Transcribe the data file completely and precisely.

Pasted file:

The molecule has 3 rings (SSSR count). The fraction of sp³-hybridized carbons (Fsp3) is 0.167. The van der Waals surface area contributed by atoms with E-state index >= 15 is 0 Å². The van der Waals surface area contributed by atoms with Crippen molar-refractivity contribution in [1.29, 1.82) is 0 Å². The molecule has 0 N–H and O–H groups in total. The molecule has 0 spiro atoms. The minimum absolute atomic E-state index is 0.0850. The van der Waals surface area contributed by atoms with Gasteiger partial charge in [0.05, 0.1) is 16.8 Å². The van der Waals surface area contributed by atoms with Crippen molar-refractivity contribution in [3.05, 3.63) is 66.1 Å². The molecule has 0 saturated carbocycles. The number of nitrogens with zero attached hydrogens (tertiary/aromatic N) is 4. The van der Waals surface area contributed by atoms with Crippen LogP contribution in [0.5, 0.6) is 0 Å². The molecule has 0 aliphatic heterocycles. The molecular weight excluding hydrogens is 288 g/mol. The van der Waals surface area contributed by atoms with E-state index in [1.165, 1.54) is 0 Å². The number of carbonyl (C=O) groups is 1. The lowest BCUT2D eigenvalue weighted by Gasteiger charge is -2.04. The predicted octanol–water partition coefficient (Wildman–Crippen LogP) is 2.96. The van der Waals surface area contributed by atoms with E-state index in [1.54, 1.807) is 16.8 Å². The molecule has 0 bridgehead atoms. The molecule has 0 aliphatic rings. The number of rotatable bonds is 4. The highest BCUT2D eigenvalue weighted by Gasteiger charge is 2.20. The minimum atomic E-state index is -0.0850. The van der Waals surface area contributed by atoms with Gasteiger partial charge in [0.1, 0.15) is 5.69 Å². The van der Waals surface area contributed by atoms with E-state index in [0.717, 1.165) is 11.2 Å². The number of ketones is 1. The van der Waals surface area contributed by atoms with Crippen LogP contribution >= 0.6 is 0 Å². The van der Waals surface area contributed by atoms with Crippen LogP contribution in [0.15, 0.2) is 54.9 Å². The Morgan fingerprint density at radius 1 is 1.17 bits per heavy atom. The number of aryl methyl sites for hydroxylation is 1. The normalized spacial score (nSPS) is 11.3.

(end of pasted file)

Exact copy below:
The molecule has 3 rings (SSSR count). The fraction of sp³-hybridized carbons (Fsp3) is 0.167. The van der Waals surface area contributed by atoms with E-state index >= 15 is 0 Å². The van der Waals surface area contributed by atoms with Crippen molar-refractivity contribution in [1.29, 1.82) is 0 Å². The molecule has 0 N–H and O–H groups in total. The molecule has 0 spiro atoms. The minimum absolute atomic E-state index is 0.0850. The van der Waals surface area contributed by atoms with Gasteiger partial charge in [0.05, 0.1) is 16.8 Å². The van der Waals surface area contributed by atoms with Crippen molar-refractivity contribution in [3.05, 3.63) is 66.1 Å². The molecule has 0 saturated carbocycles. The number of nitrogens with zero attached hydrogens (tertiary/aromatic N) is 4. The van der Waals surface area contributed by atoms with Crippen LogP contribution in [0.5, 0.6) is 0 Å². The molecule has 0 aliphatic heterocycles. The molecular weight excluding hydrogens is 288 g/mol. The van der Waals surface area contributed by atoms with E-state index in [1.165, 1.54) is 0 Å². The number of carbonyl (C=O) groups is 1. The lowest BCUT2D eigenvalue weighted by Gasteiger charge is -2.04. The predicted octanol–water partition coefficient (Wildman–Crippen LogP) is 2.96. The van der Waals surface area contributed by atoms with E-state index in [1.54, 1.807) is 16.8 Å². The molecule has 0 bridgehead atoms. The molecule has 0 aliphatic rings. The number of rotatable bonds is 4. The highest BCUT2D eigenvalue weighted by Gasteiger charge is 2.20. The minimum atomic E-state index is -0.0850. The van der Waals surface area contributed by atoms with Gasteiger partial charge in [0.1, 0.15) is 5.69 Å². The van der Waals surface area contributed by atoms with E-state index in [0.717, 1.165) is 11.2 Å². The number of ketones is 1. The van der Waals surface area contributed by atoms with Crippen LogP contribution >= 0.6 is 0 Å². The van der Waals surface area contributed by atoms with Crippen LogP contribution in [0.15, 0.2) is 54.9 Å². The Morgan fingerprint density at radius 1 is 1.17 bits per heavy atom. The number of aryl methyl sites for hydroxylation is 1. The normalized spacial score (nSPS) is 11.3.